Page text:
[Marxism] Lenin's "Imperialism" in context

Jscotlive at aol.com Jscotlive at aol.com
Sun Jun 22 12:51:32 MDT 2008

I wrote an international paper for  Solidarity in Scotland last year, when I 
was a member. The preamble is relevant  to this thread. I'm sorry but I don't 
have a link to it, and instead I  have posted it below. 
Lenin amended Marx’s dictum ‘workers  of all lands unite’ to ‘workers and 
oppressed peoples of all lands unite’. He  did so on the understanding that 
with imperialism capitalism had entered a new  stage in its development, 
involving the exportation of capital and the carving  out of new markets for 
manufactured goods as domestic production outstripped  demand.  
This process resulted in the brutal  oppression of millions throughout the 
developing world. However, despite living  in nations where the productive 
forces were undeveloped, where the organised and  indigenous working class remained 
small proportionate to the total population,  these colonised peoples proved 
that they were able and willing to rise up  against the chains of their 
oppression. Lenin's advanced thinking in this field  was typified in his response to 
the Easter Rising of 1916 by Irish  revolutionaries against British 
colonialism. Whilst most orthodox Marxists in  Europe dismissed the rising as no better 
than a 'Putsch', Lenin had a different  view. He said: "Those who can term 
such a  rising a Putsch are either the worst kind of reactionaries or hopeless  
doctrinaires, incapable of imagining the social revolution as a living  
Lenin also viewed anti-colonial  struggles taking place in India, Asia, and 
throughout the Middle East, as  progressive, despite the fact they invariably 
came with a religious or  ethno-centric integument. Weaken the imperialist 
expansion of the industrialised  nations abroad and they would be weakened at 
home, making it inevitable that  the ruling classes would move against the jobs, 
wages and conditions  of the working class at home as their profits suffered,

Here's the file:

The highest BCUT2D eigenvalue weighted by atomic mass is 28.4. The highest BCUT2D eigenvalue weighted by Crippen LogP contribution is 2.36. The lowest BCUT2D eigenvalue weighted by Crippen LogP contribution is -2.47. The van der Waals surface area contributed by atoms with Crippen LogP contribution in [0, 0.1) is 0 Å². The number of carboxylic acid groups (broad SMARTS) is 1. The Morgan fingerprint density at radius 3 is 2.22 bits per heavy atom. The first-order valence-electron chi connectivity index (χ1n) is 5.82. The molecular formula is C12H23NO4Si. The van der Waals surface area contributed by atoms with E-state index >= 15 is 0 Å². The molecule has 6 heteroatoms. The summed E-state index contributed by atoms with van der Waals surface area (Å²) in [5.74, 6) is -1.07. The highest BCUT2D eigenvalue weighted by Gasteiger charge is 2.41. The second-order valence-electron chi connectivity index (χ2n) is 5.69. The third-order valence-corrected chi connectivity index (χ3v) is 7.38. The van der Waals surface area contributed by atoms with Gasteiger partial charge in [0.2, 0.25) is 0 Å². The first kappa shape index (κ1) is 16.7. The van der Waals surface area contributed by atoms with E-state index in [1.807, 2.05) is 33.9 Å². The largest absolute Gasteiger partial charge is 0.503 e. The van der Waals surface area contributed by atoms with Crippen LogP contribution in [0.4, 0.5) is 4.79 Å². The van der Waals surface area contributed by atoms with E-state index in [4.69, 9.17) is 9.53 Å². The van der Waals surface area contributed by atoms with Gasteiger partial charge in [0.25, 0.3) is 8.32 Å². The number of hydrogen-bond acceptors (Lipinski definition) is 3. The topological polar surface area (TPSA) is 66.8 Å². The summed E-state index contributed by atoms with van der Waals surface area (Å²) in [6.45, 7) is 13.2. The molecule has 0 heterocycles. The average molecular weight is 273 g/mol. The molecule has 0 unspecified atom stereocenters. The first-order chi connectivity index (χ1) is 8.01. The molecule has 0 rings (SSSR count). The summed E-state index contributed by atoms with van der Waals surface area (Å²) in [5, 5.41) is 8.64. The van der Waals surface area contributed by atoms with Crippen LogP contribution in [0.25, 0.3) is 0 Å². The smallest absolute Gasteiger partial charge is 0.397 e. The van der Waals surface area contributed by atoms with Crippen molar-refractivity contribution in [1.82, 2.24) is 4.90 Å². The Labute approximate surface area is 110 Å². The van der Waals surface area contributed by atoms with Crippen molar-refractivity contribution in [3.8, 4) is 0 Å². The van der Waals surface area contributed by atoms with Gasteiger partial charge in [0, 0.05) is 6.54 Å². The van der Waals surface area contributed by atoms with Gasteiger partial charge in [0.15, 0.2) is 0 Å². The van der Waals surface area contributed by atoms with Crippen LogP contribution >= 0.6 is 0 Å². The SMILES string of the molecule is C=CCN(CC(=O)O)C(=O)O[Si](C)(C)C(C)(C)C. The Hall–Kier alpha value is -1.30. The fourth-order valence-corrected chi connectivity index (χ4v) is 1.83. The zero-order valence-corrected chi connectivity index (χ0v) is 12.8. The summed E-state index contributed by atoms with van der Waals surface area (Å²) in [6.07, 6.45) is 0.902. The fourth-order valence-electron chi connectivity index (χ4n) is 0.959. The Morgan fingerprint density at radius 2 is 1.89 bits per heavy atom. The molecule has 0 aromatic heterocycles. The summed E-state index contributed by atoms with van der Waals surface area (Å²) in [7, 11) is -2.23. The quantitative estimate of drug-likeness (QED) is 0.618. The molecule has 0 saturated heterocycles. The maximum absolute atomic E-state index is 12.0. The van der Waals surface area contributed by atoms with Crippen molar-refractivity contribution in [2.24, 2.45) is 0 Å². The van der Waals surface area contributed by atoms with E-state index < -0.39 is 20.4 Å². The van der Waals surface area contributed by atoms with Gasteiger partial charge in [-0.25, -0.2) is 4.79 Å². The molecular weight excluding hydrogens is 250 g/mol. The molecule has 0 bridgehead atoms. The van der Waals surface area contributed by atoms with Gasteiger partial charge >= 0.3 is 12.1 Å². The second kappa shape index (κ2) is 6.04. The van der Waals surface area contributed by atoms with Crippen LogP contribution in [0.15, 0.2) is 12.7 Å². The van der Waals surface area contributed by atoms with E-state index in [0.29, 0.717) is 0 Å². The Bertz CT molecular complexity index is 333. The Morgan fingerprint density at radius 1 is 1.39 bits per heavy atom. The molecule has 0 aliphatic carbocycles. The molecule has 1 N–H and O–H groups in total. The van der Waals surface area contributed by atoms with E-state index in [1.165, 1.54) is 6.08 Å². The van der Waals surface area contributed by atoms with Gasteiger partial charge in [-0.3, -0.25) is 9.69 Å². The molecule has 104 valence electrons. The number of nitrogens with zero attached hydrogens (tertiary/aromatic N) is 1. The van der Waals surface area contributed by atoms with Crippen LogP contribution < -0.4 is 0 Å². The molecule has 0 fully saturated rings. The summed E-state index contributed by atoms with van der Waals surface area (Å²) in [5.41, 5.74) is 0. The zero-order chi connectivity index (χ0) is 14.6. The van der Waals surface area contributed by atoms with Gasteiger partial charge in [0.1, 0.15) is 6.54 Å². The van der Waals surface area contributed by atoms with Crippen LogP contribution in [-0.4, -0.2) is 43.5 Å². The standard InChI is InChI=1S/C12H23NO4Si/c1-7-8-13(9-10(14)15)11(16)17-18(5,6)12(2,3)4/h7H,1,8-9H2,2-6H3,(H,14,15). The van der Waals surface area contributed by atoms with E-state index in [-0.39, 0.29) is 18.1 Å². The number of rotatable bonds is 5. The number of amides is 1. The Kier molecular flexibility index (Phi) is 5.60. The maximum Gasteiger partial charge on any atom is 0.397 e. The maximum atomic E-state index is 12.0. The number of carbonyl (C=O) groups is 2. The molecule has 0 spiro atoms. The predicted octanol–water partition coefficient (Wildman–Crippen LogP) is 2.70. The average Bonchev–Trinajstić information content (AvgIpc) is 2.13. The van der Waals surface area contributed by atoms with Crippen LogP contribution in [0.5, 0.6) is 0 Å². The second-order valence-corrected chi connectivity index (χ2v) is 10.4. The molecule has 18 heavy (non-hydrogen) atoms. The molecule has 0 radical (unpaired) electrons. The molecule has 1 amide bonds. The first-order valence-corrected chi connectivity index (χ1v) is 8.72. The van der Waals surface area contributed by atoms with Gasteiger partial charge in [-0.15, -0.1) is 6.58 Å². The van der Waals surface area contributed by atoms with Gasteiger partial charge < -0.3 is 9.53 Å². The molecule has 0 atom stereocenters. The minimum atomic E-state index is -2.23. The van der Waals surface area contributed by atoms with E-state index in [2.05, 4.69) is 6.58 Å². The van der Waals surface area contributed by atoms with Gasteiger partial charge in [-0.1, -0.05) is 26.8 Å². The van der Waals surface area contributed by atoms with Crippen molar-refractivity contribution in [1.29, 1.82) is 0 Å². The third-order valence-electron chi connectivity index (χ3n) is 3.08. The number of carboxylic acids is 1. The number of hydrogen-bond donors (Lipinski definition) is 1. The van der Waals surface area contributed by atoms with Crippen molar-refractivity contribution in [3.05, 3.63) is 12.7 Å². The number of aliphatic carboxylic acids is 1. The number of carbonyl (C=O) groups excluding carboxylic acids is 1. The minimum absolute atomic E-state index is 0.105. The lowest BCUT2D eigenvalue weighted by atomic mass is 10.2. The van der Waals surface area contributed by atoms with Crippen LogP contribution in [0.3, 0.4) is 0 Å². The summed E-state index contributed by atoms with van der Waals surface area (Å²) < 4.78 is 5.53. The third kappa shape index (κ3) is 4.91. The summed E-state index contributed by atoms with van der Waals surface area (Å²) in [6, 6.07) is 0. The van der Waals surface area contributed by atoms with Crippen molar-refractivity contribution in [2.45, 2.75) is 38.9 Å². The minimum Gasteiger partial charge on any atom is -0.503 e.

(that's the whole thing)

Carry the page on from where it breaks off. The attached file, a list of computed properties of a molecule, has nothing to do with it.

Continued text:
leaving the proletariat  with no choice other than to rise up and resist. 
Thus, Lenin saw the necessity  of an alliance between the working class of 
the developed nations and the  colonised peoples of the undeveloped nations 
against a common enemy: capitalism.  He also identified inter-imperialist rivalry 
as the cause of most wars and  conflicts around the world. This is an analysis 
which holds true today with  regard to the ongoing wars in Iraq and 
Afghanistan, undertaken by the  US ruling class to assert  control over the world’s 
energy reserves, using their military hegemony to  sustain an economic hegemony 
threatened by the emerging and rival economies of  China, India and the  EU. 

This brutal process of colonisation, both economic and military,  continues, 
though now with more emphasis on securing sources of cheap labour and  
production costs rather than markets. By increasing the spending power of broad  
sectors of the working class domestically, through the easy and wide  availability 
of consumer credit, and having married this increase in spending  power to 
the creation of artificial demand through the prevalence of  advertising, there 
is no longer any need to develop the infrastructure or  society of nations in 
the developing world beyond the minimum required for  production. 

The method of colonisation has also changed, with the focus  now on economic 
control through debt and the control of an indigenous ruling  class from the 
various imperialist centres, rather than through overt political  and military 
administration. (note: the fact that the twin military occupations  of Iraq 
and Afghanistan are ongoing is a  consequence of the resistance to those 
occupations by the Afghan and Iraqi  people. In each case the intention was for a 
quick, short military operation to  install a puppet government, before leaving 
to continue exerting control in the  manner described). 

Regardless of the method, however, the result is the  same: a human 
catastrophe for the peoples of the developing world and a sharp  increase in poverty in 
the developed world. 


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